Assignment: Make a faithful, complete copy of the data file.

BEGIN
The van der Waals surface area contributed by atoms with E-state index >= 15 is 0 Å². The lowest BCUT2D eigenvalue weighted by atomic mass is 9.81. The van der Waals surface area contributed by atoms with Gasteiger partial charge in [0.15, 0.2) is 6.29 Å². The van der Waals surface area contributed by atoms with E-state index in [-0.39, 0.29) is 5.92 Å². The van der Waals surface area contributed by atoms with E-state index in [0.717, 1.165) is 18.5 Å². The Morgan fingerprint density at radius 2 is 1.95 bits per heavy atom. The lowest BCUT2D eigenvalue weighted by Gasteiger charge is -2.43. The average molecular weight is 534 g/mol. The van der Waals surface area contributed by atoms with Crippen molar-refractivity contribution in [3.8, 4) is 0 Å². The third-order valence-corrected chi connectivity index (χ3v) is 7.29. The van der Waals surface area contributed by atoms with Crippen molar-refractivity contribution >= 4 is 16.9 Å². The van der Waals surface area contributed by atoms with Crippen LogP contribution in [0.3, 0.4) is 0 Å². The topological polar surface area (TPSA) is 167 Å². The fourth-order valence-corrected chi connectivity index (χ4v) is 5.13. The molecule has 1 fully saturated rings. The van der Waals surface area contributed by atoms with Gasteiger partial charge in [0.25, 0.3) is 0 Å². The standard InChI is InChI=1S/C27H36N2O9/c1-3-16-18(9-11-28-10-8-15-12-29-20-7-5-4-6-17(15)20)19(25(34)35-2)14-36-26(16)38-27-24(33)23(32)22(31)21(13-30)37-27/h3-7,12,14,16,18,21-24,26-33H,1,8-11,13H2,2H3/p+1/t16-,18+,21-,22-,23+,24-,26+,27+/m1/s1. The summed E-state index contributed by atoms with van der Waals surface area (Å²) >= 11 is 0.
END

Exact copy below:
The van der Waals surface area contributed by atoms with E-state index >= 15 is 0 Å². The lowest BCUT2D eigenvalue weighted by atomic mass is 9.81. The van der Waals surface area contributed by atoms with Gasteiger partial charge in [0.15, 0.2) is 6.29 Å². The van der Waals surface area contributed by atoms with E-state index in [-0.39, 0.29) is 5.92 Å². The van der Waals surface area contributed by atoms with E-state index in [0.717, 1.165) is 18.5 Å². The Morgan fingerprint density at radius 2 is 1.95 bits per heavy atom. The lowest BCUT2D eigenvalue weighted by Gasteiger charge is -2.43. The average molecular weight is 534 g/mol. The van der Waals surface area contributed by atoms with Crippen molar-refractivity contribution in [3.8, 4) is 0 Å². The third-order valence-corrected chi connectivity index (χ3v) is 7.29. The van der Waals surface area contributed by atoms with Crippen molar-refractivity contribution >= 4 is 16.9 Å². The van der Waals surface area contributed by atoms with Crippen LogP contribution in [0.3, 0.4) is 0 Å². The topological polar surface area (TPSA) is 167 Å². The fourth-order valence-corrected chi connectivity index (χ4v) is 5.13. The molecule has 1 fully saturated rings. The van der Waals surface area contributed by atoms with Gasteiger partial charge in [0.25, 0.3) is 0 Å². The standard InChI is InChI=1S/C27H36N2O9/c1-3-16-18(9-11-28-10-8-15-12-29-20-7-5-4-6-17(15)20)19(25(34)35-2)14-36-26(16)38-27-24(33)23(32)22(31)21(13-30)37-27/h3-7,12,14,16,18,21-24,26-33H,1,8-11,13H2,2H3/p+1/t16-,18+,21-,22-,23+,24-,26+,27+/m1/s1. The summed E-state index contributed by atoms with van der Waals surface area (Å²) >= 11 is 0.